Today, Nic is 30 years old and five years clean, married and the author of two memoirs about his addiction. But the episode, according to Sheff, illustrates the chasm between the science of addiction treatment and the programs that are available to most of the people who need them.
Over the past decades, researchers have developed effective pharmaceutical and behavioral treatments for addiction. Yet in residential and community treatment programs around the country, these evidenced-based treatments are relatively scarce, according to the CASA Columbia report. Instead, programs might involve wilderness camping, abusive tactics labeled "tough love," and, most commonly, Alcoholics Anonymous and Narcotics Anonymous, peer-support models that have helped many addicts but failed many others.
It's a problem that David Sheff ran into personally. At one point early in his son's meth addiction, he took him to a well-respected psychologist. "In restrospect, my son was on meth at the time. We were sitting in a room with this esteemed psychologist, and the guy didn't know. It wasn't his fault, but he hadn't been trained to recognize it."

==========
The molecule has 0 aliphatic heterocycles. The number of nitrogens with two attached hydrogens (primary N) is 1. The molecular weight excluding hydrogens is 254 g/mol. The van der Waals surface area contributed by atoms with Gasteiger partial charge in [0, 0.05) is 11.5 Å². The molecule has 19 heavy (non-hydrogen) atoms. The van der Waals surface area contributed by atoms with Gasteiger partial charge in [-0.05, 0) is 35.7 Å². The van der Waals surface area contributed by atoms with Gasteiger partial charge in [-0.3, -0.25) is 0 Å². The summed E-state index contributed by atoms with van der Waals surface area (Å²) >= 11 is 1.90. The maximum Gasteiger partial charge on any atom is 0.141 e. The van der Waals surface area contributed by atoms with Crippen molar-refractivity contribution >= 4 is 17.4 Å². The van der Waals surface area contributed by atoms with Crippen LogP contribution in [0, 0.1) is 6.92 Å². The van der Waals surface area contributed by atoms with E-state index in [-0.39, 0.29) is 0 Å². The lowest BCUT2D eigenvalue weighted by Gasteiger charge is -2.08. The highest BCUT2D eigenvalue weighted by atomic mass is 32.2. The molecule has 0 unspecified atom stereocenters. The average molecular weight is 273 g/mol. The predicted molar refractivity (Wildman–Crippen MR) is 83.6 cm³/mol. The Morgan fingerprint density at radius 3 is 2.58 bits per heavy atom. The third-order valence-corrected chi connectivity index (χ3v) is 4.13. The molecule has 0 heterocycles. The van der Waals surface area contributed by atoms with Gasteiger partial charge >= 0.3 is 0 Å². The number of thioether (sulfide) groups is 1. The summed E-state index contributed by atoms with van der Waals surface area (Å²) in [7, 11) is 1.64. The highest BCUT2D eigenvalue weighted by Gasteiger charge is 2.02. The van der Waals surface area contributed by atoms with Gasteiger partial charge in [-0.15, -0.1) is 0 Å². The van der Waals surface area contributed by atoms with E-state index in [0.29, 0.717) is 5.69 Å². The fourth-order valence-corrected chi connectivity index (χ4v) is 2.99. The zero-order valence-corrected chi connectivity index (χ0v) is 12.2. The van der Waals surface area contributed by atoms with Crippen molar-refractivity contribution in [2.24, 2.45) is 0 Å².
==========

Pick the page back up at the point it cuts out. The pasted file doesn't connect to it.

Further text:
When Michael Lewis became a father, he decided to keep a written record of what actually happened immediately after the birth of each of his three children. This book is that record. But it is also something else: maybe the funniest, most unsparing account of ordinary daily household life ever recorded, from the point of view of the man inside. The remarkable thing about this story isn't that Lewis is so unusual. It's that he is so typical. The only wonder is that his wife has allowed him to publish it.ExploreSimilar booksBook lists with this bookWhy do people like this book?TopicsBostonAddictionNew York StateDadsGenresComing soon...PreviewBookshop.orgAmazonDad Is FatByJim Gaffigan,
The study of two great demagogues in American history--Huey P. Long, a first-term United States Senator from the red-clay, piney-woods country of nothern Louisiana; and Charles E. Coughlin, a Catholic priest from an industrial suburb near Detroit. Award-winning historian Alan Brinkely describes their modest origins and their parallel rise together in the early years of the Great Depression to become the two most successful leaders of national political dissidence of their era. *Winner of the American Book Award for History*ExploreSimilar booksBook lists with this bookWhy do people like this book?TopicsThe economyPoliticsFranklin D. RooseveltThe Great DepressionGenresComing soon...PreviewBookshop.orgAmazonSalvage the BonesByJesmyn Ward, 2b1af7f3a8